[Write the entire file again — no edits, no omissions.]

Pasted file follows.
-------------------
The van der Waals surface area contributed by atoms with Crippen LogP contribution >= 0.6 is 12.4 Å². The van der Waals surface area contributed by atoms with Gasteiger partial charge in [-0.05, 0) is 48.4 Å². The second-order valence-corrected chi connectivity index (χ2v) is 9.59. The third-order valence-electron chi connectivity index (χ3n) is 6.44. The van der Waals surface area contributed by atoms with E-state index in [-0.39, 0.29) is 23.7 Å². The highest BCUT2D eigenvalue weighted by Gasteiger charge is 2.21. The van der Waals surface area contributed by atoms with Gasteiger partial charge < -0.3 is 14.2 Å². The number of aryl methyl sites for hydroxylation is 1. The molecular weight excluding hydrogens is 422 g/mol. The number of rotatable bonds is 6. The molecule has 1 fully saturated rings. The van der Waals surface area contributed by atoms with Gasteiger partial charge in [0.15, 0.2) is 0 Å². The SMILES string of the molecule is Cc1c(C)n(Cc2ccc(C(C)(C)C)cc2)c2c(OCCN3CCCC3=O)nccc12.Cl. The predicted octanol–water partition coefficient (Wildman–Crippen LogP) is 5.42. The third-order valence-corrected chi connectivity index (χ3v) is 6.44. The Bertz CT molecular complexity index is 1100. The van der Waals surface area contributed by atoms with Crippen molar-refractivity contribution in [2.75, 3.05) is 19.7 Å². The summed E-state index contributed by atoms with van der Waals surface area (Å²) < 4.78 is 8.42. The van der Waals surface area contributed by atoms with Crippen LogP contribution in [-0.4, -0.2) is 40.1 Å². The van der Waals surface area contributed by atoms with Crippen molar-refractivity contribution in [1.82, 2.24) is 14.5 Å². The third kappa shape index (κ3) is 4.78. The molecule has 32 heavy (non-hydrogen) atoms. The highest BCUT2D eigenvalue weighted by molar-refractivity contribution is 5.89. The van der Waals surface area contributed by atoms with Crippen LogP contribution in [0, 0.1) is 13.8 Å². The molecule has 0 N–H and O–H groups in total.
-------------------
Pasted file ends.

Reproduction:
The van der Waals surface area contributed by atoms with Crippen LogP contribution >= 0.6 is 12.4 Å². The van der Waals surface area contributed by atoms with Gasteiger partial charge in [-0.05, 0) is 48.4 Å². The second-order valence-corrected chi connectivity index (χ2v) is 9.59. The third-order valence-electron chi connectivity index (χ3n) is 6.44. The van der Waals surface area contributed by atoms with E-state index in [-0.39, 0.29) is 23.7 Å². The highest BCUT2D eigenvalue weighted by Gasteiger charge is 2.21. The van der Waals surface area contributed by atoms with Gasteiger partial charge < -0.3 is 14.2 Å². The number of aryl methyl sites for hydroxylation is 1. The molecular weight excluding hydrogens is 422 g/mol. The number of rotatable bonds is 6. The molecule has 1 fully saturated rings. The van der Waals surface area contributed by atoms with Gasteiger partial charge in [0.15, 0.2) is 0 Å². The SMILES string of the molecule is Cc1c(C)n(Cc2ccc(C(C)(C)C)cc2)c2c(OCCN3CCCC3=O)nccc12.Cl. The predicted octanol–water partition coefficient (Wildman–Crippen LogP) is 5.42. The third-order valence-corrected chi connectivity index (χ3v) is 6.44. The Bertz CT molecular complexity index is 1100. The van der Waals surface area contributed by atoms with Crippen molar-refractivity contribution in [2.75, 3.05) is 19.7 Å². The summed E-state index contributed by atoms with van der Waals surface area (Å²) < 4.78 is 8.42. The van der Waals surface area contributed by atoms with Crippen LogP contribution in [-0.4, -0.2) is 40.1 Å². The van der Waals surface area contributed by atoms with Crippen molar-refractivity contribution in [1.82, 2.24) is 14.5 Å². The third kappa shape index (κ3) is 4.78. The molecule has 32 heavy (non-hydrogen) atoms. The highest BCUT2D eigenvalue weighted by molar-refractivity contribution is 5.89. The van der Waals surface area contributed by atoms with Crippen LogP contribution in [0, 0.1) is 13.8 Å². The molecule has 0 N–H and O–H groups in total.